Imagine it’s April 2021 and you’re considering your lunch options: should you go to your favourite sandwich shop, or try somewhere new? You decide to play it safe and head to the usual spot. Upon arrival, a similar dilemma awaits: order the ham sandwich as always, or venture into uncharted menu territory?
When you think about it, we are constantly making similar decisions between the known old and the unknown new. Who should I socialise with this weekend: the usual suspects or a new colleague? Where should I go on holiday next year: can’t go wrong with Cornwall again, but Reykjavík might be fun?
Computer scientists call this the ‘explore-exploit dilemma’. In short, exploring means testing untried options and increasing your knowledge about them. You might estimate that the tuna mayo will score somewhere between 5/10 and 9/10 for taste, but you won’t know until you test it. Exploiting, on the other hand, means using your existing knowledge (about ham sandwiches) to achieve a good outcome (an 8/10 lunch).
Few of us would equate making such a decision with running an algorithm. But behind the scenes that’s exactly what we’re doing. For an algorithm is, in its simplest form, a series of rules: if A happens, do B; if I enjoyed the ham yesterday and it’s available again today, order it. The reason we don’t tend to think about our decision-making in these algorithmic terms is that we perform these underlying mental calculations so rapidly that they take place beneath our conscious awareness.
But once we recognise that we are unconsciously running algorithms every day, we can consciously choose which algorithms to run. In other words, we can create explicit rules for ourselves to follow in certain decision situations that are likely to enhance our wellbeing in the long run.
When faced with explore-exploit dilemmas, people exhibit a strong tendency to avoid the uncertainty associated with exploring. They seem to unconsciously follow an algorithm known as ‘Win-Stay, Lose-Shift’. This means staying with your previous choice if it worked for you, but shifting to a new option if it didn’t. It explains why, when Deliveroo polled 1,500 UK office workers recently, they found that a third of them ate exactly the same thing for lunch every day – and topping the sandwich pops was the humble ham sandwich.
Win-Stay, Lose-Shift minimises the risk of disappointment and makes sense in one-off decisions. But the limitations of following this rule become immediately clear when we face a longer series of repeated decisions. If asked to order your lunches for the next three years in advance, for example, it’s unlikely that you would immediately request 1,095 ham sandwiches. Or passionately argue that this would be an inspiring life choice, for that matter. And yet many of us fall prey to this ham sandwich fallacy in all areas of life.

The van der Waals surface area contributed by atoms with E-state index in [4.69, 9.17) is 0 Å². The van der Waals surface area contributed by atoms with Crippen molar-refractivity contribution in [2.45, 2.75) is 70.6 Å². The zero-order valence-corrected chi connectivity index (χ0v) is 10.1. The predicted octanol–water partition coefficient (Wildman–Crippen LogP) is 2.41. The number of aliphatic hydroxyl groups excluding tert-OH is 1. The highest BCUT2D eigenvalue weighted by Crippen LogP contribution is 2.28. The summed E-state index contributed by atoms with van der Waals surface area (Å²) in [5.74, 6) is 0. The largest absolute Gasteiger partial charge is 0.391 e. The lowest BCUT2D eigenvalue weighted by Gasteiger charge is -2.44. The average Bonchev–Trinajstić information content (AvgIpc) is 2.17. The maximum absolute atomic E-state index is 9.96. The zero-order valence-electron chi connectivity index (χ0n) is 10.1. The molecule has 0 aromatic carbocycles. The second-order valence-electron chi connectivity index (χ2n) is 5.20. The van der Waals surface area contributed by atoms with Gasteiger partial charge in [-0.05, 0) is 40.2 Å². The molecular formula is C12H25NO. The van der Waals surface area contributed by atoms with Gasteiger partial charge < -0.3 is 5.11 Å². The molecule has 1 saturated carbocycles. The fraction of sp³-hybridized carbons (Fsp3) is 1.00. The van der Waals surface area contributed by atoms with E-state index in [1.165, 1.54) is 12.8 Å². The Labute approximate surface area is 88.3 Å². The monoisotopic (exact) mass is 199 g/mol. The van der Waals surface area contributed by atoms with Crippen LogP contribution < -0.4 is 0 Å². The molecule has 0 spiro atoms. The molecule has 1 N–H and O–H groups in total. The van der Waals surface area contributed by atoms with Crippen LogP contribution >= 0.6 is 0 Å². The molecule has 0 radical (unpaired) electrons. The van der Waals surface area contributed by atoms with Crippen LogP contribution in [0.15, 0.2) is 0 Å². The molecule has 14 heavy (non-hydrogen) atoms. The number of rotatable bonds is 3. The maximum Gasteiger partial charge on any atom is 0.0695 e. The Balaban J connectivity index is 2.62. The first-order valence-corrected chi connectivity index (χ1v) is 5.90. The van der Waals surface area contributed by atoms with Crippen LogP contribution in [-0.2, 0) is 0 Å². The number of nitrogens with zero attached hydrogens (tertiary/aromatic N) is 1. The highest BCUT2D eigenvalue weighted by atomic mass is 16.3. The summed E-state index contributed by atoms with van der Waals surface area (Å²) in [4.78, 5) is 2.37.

The good news is that we can avoid this predictable unconscious pitfall with conscious planning. One method is to create our own simple algorithm to follow: if I’ve been to the same restaurant or holiday destination twice in a row, go somewhere different next time. And we might introduce additional variety by letting a throw of the dice decide our culinary or voyaging destiny from time to time.
Alternatively, we might apply an algorithm called ‘Upper Confidence Bounds’. Also known as ‘optimism in the face of uncertainty’, this means selecting an option based on how good it might potentially be. In our lunch scenario, this would mean choosing the tuna mayo because it might be a 9/10, whereas the ham is an 8/10 at best. This approach similarly emphasises exploration, encouraging us to try new things and meet new people, which will likely prove more fulfilling in the long run.
There is no perfect strategy for all scenarios. And, to a certain extent, the time horizon will always determine the value of exploring versus exploiting. If it’s our last day on Earth, we should stick with what we know. But if we expect to face the same decision several times over several years, we might anticipate our unconscious propensity to under-explore.
In these circumstances, we might benefit from consciously taking the time to build exploration into our routines – and in the process avoid becoming a victim of the ham sandwich fallacy.